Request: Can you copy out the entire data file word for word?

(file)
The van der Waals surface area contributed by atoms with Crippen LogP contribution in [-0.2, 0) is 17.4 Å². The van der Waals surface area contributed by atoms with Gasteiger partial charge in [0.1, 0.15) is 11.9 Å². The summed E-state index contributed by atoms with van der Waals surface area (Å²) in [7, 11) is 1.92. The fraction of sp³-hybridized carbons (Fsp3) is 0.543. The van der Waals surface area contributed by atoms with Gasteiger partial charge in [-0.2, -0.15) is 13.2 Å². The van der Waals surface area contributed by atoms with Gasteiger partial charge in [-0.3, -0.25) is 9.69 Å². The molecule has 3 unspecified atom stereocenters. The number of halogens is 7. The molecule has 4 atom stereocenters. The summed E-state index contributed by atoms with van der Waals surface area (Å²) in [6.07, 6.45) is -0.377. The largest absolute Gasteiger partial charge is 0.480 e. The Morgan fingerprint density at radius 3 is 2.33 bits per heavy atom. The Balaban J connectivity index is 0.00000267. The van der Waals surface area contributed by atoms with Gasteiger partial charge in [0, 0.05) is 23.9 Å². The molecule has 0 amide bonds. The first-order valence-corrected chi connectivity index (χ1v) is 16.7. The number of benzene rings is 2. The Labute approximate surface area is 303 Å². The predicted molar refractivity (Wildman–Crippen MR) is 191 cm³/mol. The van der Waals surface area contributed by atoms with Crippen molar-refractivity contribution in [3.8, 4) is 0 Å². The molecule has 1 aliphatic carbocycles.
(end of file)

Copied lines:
The van der Waals surface area contributed by atoms with Crippen LogP contribution in [-0.2, 0) is 17.4 Å². The van der Waals surface area contributed by atoms with Gasteiger partial charge in [0.1, 0.15) is 11.9 Å². The summed E-state index contributed by atoms with van der Waals surface area (Å²) in [7, 11) is 1.92. The fraction of sp³-hybridized carbons (Fsp3) is 0.543. The van der Waals surface area contributed by atoms with Gasteiger partial charge in [-0.2, -0.15) is 13.2 Å². The van der Waals surface area contributed by atoms with Gasteiger partial charge in [-0.3, -0.25) is 9.69 Å². The molecule has 3 unspecified atom stereocenters. The number of halogens is 7. The molecule has 4 atom stereocenters. The summed E-state index contributed by atoms with van der Waals surface area (Å²) in [6.07, 6.45) is -0.377. The largest absolute Gasteiger partial charge is 0.480 e. The Morgan fingerprint density at radius 3 is 2.33 bits per heavy atom. The Balaban J connectivity index is 0.00000267. The van der Waals surface area contributed by atoms with Gasteiger partial charge in [0, 0.05) is 23.9 Å². The molecule has 0 amide bonds. The first-order valence-corrected chi connectivity index (χ1v) is 16.7. The number of benzene rings is 2. The Labute approximate surface area is 303 Å². The predicted molar refractivity (Wildman–Crippen MR) is 191 cm³/mol. The van der Waals surface area contributed by atoms with Crippen molar-refractivity contribution in [3.8, 4) is 0 Å². The molecule has 1 aliphatic carbocycles.